Pictures of the shooting victims in the Dec. 2 attack are displayed at a makeshift memorial site in San Bernardino, Calif. The shooting reignited debate over the nation’s gun laws. (Jae C. Hong/AP)

More than three-quarters of Americans doubt the nation’s ability to stop “lone wolf” terrorist attacks by individuals acting on their own, according to a new Washington Post-ABC News poll.

Despite widespread doubts about security, the poll finds fears of a family member being a victim of terrorism have not risen since a shooting in San Bernardino, Calif., killed 14 and attacks in Paris last month that left 130 people dead.

President Obama, who addressed the nation in a rare Oval Office speech after the shootings, continues to receive negative marks for handling terrorism and dealing with Islamic State militants. Despite his call for greater gun restrictions aimed at keeping high-powered guns out of terrorist hands, the Post-ABC poll finds record-high opposition to a ban on assault weapons.

The San Bernardino shooting joins a series of attacks in recent years by individuals without clear coordination with radical groups, such as al-Qaeda. The married couple who opened fire at a work holiday party pledged allegiance to the Islamic State on Facebook on the day of the attack, federal investigators said, but the group has not linked itself as clearly to the shooting as it has to the Paris attacks. The FBI has expanded its investigation to a growing network of people with close ties to the shooters, Syed Rizwan Farook and Tashfeen Malik, based on cooperation with a neighbor who legally bought two rifles used in the attack.

Americans express far less confidence in the country’s ability to thwart attacks by individuals than foreign terrorist groups. While 43 percent have at least a “good amount” of confidence in the U.S. government’s ability to stop a large-scale, organized attack by a foreign group, only 22 percent said the same about stopping “lone wolf” attacks, in which individuals decide to act on their own. Seventy-seven percent express a “fair amount” or no confidence that government can stop such individuals, including one-third who lack any confidence at all.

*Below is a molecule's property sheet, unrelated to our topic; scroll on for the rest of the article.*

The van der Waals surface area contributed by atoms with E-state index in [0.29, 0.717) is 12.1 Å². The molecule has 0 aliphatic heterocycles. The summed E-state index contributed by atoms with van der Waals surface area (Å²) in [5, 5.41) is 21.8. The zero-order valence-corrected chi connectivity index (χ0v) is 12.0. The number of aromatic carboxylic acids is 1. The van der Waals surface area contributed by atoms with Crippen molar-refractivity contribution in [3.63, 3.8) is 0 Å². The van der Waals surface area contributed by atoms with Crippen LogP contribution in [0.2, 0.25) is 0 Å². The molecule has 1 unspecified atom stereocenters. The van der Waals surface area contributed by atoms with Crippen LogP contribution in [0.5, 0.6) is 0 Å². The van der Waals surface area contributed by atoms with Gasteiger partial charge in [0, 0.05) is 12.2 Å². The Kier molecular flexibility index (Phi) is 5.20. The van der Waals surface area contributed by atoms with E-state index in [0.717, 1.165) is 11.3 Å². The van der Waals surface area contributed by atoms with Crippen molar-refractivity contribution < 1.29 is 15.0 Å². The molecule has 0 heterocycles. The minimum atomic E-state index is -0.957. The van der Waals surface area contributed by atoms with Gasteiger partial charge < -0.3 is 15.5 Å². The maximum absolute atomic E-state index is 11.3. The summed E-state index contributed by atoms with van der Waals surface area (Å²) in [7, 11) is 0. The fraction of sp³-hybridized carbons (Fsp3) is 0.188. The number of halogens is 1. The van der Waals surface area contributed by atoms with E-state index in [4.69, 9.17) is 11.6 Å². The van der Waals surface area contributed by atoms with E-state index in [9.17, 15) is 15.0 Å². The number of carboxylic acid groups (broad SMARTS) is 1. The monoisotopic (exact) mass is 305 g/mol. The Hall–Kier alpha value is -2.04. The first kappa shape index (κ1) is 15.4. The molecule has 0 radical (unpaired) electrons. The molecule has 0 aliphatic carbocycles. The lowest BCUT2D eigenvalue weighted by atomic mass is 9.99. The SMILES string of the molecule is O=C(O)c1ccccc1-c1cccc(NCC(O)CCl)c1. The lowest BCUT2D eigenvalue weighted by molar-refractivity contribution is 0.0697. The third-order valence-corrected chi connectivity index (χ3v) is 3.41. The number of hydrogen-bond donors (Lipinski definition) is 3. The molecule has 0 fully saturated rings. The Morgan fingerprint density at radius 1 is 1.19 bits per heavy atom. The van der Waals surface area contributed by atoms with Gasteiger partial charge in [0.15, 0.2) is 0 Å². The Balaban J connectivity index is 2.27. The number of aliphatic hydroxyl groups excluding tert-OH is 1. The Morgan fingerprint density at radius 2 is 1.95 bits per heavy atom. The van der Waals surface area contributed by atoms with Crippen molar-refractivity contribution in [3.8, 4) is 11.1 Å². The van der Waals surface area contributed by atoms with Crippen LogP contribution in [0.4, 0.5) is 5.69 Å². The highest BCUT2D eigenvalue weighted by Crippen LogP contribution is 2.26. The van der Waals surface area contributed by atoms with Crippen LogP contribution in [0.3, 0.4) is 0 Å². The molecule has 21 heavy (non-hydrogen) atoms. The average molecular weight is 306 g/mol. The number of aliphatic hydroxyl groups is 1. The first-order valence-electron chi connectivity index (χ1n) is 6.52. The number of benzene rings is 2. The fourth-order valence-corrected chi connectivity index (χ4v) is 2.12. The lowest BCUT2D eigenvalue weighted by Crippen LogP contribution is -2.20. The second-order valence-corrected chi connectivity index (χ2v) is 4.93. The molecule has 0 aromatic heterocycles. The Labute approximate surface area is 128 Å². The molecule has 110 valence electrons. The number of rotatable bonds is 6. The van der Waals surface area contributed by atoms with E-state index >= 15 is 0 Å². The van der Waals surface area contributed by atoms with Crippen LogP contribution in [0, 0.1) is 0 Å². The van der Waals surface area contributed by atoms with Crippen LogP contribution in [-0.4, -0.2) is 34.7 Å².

In rare bipartisan agreement, nearly 8 in 10 Republicans and over two-thirds of Democrats report a “fair amount” of confidence or less in the government’s ability to stop attacks by motivated individuals. When asked about larger-scale attacks, most Democrats said they are confident in federal prevention measures, while most Republicans are doubtful.

After the Paris attacks in November, a Post-ABC poll found more Americans saying a terrorist attack in the United States with a large number of casualties was likely in the near future. While those concerns may have been validated by the San Bernardino shooting, the new poll finds personal worries are on par with recent years and down slightly from this summer.

Forty-two percent of adults said they are very or somewhat worried about themselves or a family member becoming a victim of terrorism, down from 49 percent in a Gallup poll in June asking the same question, which was the highest level of worry in the firm’s surveys since 2001. The current level of concern fits in the middle of the range seen over the past decade.

Obama’s overall approval rating stands at 45 percent, similar to 46 percent last month but down from 51 percent in October, and ending the year four points above where he stood in December of last year. Just as many Americans approve as disapprove of Obama’s handling of the economy, 48 percent, but disapproval rises to 53 percent for his handling of the terrorism threat and 59 percent for the Islamic State.

The San Bernardino shooting reignited the debate over whether the nation’s gun laws are too loose or whether greater civilian firearm ownership could prevent violence. When asked which is the better reaction to terrorism, 47 percent said encouraging more people to carry guns legally, while 42 percent preferred enacting stricter gun-control laws.

As with gun restrictions generally, support for encouraging more people to carry guns is higher among Republicans, men, those without college degrees and those who live in rural parts of the country. A majority of respondents who report being “very worried” about a family member being a terrorism victim also support encouraging more people to carry guns, compared with half of those who are less worried.

On a specific policy, 53 percent of Americans now oppose a national ban on assault weapons, with opposition rising 11 percentage points from 2013 to its highest level in Post-ABC polling since 1994.

The Post-ABC poll was conducted Dec. 10-13 among a random national sample of 1,002 adults reached on conventional and cellular telephones. Overall results have a margin of sampling error of plus or minus 3.5 percentage points.